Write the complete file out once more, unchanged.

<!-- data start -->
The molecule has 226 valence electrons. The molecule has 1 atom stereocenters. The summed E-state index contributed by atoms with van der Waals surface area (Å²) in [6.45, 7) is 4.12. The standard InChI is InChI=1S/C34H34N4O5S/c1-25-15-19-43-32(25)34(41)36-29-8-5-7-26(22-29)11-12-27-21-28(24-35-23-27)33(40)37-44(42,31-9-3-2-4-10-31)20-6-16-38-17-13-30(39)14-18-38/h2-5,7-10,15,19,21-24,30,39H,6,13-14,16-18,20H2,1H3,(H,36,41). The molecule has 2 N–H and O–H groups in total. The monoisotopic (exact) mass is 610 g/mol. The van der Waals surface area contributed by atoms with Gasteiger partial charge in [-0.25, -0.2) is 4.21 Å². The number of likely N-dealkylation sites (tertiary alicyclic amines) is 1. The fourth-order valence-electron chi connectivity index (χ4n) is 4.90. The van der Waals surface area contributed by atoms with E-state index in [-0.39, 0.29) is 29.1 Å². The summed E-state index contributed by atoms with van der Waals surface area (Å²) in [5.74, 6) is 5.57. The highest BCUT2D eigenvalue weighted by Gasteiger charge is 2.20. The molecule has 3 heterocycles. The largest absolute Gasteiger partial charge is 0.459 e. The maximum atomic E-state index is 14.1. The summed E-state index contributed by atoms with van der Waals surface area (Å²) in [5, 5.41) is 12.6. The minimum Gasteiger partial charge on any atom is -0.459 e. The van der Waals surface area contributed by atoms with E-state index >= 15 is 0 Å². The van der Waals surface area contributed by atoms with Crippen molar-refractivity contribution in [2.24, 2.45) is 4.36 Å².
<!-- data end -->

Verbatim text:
The molecule has 226 valence electrons. The molecule has 1 atom stereocenters. The summed E-state index contributed by atoms with van der Waals surface area (Å²) in [6.45, 7) is 4.12. The standard InChI is InChI=1S/C34H34N4O5S/c1-25-15-19-43-32(25)34(41)36-29-8-5-7-26(22-29)11-12-27-21-28(24-35-23-27)33(40)37-44(42,31-9-3-2-4-10-31)20-6-16-38-17-13-30(39)14-18-38/h2-5,7-10,15,19,21-24,30,39H,6,13-14,16-18,20H2,1H3,(H,36,41). The molecule has 2 N–H and O–H groups in total. The monoisotopic (exact) mass is 610 g/mol. The van der Waals surface area contributed by atoms with Gasteiger partial charge in [-0.25, -0.2) is 4.21 Å². The number of likely N-dealkylation sites (tertiary alicyclic amines) is 1. The fourth-order valence-electron chi connectivity index (χ4n) is 4.90. The van der Waals surface area contributed by atoms with E-state index in [-0.39, 0.29) is 29.1 Å². The summed E-state index contributed by atoms with van der Waals surface area (Å²) in [5.74, 6) is 5.57. The highest BCUT2D eigenvalue weighted by Gasteiger charge is 2.20. The molecule has 3 heterocycles. The largest absolute Gasteiger partial charge is 0.459 e. The maximum atomic E-state index is 14.1. The summed E-state index contributed by atoms with van der Waals surface area (Å²) in [5, 5.41) is 12.6. The minimum Gasteiger partial charge on any atom is -0.459 e. The van der Waals surface area contributed by atoms with E-state index >= 15 is 0 Å². The van der Waals surface area contributed by atoms with Crippen molar-refractivity contribution in [2.24, 2.45) is 4.36 Å².